Super cool. And you all are very much on top of key trends that are firing consumers up about health or about tastes or about these experiences. Is the focus up to this point, we talk about Rachel, is it your sense, with probiotics, with oat milk, with other sort of organic and better for you product categories, is that an area of particular personal passion? Or is that where we think the market is going? Or is there a reason why that more than anything else is a real focus today for Innovation?

Nick:

Yeah. I think for us, if you look sort of back on the history of our business and the history of our family, there's always been a tradition of focus on what's next. So when my grandfather was really growing the dairy business back in the sixties and seventies, it was soft serve ice cream mix, right? For McDonald's. My dad and uncles in the eighties nineties and two thousands, it was extended shelf life and it was soy milk. And I think for us, we're living it right now. We're living oat milk and probiotics and the better for you products. So, I think our path has always been "What's next?" We don't know what it's going to be, but we think it's going to be a liquid. We think it's going to have a longer shelf life. And apart from that we're really open to everything.

Bill:

Right. Really cool. So when you think about your journey and it's just beginning in many ways with all that's happening at Innovation Foods and you took us through some of the pathways that you took educationally and in your early career, are there particular words of wisdom or important sort of mantras that are indispensable to you as you think about life as a citizen, as a business person, as a family person, for those who've been inspired by your path? Is there anything you'd share that's been important to you?

Nick:

Absolutely. I think obviously as you can tell, family business is a theme. So I would say in any family business patience is A, number one. Being patient and understanding that relationships and developing those long-term ties will take you a lot further than trying to knock out the next project. I think especially at a time like this stability is really, really important. And I think, like I said, you have no better example than what we're living right now. And really transparency, both internally and with customers. Transparency with your employees, transparency with customers. And lastly, innovate. Always be innovating. I think that's something that like I said, our tradition of what's next has guided us a long time and I think that will continue to go that way.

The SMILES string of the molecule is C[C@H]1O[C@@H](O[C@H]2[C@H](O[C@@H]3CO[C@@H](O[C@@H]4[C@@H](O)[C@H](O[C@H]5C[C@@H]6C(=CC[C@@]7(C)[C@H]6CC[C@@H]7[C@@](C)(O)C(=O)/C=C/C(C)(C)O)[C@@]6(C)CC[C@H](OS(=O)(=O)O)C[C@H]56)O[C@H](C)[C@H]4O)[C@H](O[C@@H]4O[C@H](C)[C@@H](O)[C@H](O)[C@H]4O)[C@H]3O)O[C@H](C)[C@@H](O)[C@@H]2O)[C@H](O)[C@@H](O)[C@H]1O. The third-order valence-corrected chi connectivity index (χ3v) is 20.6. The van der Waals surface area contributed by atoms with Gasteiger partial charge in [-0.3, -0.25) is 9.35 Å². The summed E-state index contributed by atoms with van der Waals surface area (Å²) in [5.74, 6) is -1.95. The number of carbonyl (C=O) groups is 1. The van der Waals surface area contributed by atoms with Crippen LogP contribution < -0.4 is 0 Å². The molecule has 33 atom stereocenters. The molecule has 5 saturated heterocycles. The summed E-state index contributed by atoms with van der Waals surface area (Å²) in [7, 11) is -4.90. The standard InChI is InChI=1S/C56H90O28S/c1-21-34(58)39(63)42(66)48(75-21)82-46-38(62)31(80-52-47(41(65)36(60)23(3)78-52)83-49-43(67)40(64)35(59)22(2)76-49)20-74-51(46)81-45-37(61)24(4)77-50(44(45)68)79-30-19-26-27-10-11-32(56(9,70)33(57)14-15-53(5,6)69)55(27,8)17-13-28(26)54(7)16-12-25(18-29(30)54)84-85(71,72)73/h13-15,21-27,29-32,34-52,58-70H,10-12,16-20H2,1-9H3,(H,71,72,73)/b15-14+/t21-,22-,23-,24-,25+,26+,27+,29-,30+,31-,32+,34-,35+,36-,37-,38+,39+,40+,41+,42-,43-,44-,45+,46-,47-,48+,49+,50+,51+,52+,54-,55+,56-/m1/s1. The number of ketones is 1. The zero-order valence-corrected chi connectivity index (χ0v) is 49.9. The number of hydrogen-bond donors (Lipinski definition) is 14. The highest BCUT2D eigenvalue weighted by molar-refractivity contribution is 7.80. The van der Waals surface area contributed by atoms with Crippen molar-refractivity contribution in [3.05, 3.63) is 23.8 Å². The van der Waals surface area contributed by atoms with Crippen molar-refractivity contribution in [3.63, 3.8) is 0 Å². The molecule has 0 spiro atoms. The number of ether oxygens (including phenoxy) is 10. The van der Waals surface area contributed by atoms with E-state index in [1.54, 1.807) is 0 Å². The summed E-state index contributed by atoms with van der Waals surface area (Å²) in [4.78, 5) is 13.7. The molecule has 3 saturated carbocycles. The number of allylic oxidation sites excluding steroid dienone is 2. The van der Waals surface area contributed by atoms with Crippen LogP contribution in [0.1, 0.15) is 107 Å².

Bill:

Excellent. So growing business with some scale, but it sounds like many of the values that have always been part of this family business are very much in evidence and remain central to what you all are doing today. Nick, thank you so much.

Nick:

Thanks for having me Bill. This was great.

Bill:

Many thanks to Nick for his time and insight. Thanks to him and his team for all the work that they're doing at some personal risk during this period of time. They are an essential business. The food supply obviously is important to all of us and we're so grateful that they get up early in the morning and they put their days in. And I know that Nick was talking about all the precautions that they've taken within their plants and within the company for social distancing and safety and everything else. And a particular thank you for what they're doing on the sanitizer side to give us all the tools that we need to stay a safe and healthy.

Bill: